In Ithaca, Gainsford invited a teacher of Alexander Technique—a method for improving ease of movement—to work with his students. He studied the technique himself in London but these days favors yoga.

"With yoga, everything functions better-—my mind feels clearer, the internal organs work better," he says. "There is a mindset about going into yourself and moving from the inside out, and it touches on everything I find important, in life and art."

Yoga promotes a certain simplicity, but the private life of this musician is not exactly austere. Outside the piano studio, Gainsford indulges in serious cooking and hosting dinner parties.

"I used to enjoy making classic French dishes, but at some point I realized I could get more 'ooh' and 'ahh' for a much simpler dish," he confesses. "Very few people appreciate how many steps you take, how complicated a recipe is, and it's not worth the work at some point."

Still, his newest concoction—a spicy chestnut soup—doesn't exactly bring Betty Crocker to mind. As in music-making and teaching, he prefers to experiment.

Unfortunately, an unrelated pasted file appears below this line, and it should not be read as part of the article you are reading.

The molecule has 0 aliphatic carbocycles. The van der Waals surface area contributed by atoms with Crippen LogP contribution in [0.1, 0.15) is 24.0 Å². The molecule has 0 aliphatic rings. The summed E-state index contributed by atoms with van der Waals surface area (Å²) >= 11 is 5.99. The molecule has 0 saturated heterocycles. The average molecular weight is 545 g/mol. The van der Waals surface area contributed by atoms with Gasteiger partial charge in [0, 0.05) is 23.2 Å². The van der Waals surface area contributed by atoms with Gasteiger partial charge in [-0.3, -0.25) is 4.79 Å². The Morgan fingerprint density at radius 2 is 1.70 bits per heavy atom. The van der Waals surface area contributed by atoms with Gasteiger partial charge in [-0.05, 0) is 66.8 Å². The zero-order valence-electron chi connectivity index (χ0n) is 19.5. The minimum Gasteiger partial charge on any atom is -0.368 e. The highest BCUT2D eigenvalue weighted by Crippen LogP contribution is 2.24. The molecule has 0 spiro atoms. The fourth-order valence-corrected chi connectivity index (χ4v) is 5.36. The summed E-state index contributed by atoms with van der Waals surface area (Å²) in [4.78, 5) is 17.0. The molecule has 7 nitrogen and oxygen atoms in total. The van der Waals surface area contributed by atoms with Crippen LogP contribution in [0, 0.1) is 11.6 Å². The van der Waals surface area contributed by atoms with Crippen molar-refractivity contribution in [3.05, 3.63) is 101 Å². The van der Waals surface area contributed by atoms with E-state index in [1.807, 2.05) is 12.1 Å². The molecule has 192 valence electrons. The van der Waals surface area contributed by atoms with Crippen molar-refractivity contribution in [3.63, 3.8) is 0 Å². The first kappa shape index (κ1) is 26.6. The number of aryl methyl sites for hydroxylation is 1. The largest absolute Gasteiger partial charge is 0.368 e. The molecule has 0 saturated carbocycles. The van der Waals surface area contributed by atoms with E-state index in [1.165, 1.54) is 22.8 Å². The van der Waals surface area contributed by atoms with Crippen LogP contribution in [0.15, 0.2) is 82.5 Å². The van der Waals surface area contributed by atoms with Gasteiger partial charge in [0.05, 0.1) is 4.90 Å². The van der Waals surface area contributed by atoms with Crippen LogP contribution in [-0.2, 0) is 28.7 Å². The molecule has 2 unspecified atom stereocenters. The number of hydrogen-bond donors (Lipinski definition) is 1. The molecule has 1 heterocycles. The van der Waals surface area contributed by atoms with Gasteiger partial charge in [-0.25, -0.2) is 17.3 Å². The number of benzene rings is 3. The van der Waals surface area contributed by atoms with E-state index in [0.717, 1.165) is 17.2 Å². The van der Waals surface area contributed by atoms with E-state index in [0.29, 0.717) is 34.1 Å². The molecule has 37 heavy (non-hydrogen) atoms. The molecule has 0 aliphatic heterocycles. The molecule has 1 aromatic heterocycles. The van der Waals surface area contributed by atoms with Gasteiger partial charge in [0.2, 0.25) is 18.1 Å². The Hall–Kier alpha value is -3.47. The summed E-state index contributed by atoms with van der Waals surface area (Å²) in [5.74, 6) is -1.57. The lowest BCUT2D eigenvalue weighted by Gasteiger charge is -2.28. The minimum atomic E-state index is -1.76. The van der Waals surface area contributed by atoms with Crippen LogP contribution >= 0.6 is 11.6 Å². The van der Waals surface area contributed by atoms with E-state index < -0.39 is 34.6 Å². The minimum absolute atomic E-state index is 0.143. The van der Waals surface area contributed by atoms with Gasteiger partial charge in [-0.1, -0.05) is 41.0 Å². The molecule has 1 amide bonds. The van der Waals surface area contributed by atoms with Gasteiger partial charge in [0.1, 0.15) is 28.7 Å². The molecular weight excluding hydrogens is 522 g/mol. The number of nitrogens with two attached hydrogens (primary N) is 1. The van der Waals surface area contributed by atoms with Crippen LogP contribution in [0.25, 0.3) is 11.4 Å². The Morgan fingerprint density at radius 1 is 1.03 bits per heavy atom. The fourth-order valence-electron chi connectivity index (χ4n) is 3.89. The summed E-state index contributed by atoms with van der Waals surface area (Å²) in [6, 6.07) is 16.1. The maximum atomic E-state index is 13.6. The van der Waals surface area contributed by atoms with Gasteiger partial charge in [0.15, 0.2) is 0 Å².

Besides teaching at FSU, touring, recording, organizing events and performing culinary feats in his kitchen, Gainsford frequently plays and teaches around the country and overseas. Currently, he serves on Taiwan's International Piano Performance Exam Committee, consulting with music educators there in selecting repertoire for graded examinations, from beginning through advanced levels. He recently made recordings of the examination pieces, which aspiring Taiwanese piano students will receive along with their copies of the music.

"The recordings are especially good for students with no access to sophisticated musical environments," he explains. "They are study tools, and will help guide teachers as well."

Gainsford plans to return to Taiwan in 2007 to lead workshops for piano teachers. "I've seen a need and want to share my experiences in ways that can help them," he says.

Which is just what the new breed of pianist would do. It's not about the piano—it's about what one can contribute by way of the instrument. In fewer than two years, Read Gainsford has already made a colorful mark on FSU and audiences far beyond. And the encores are just beginning.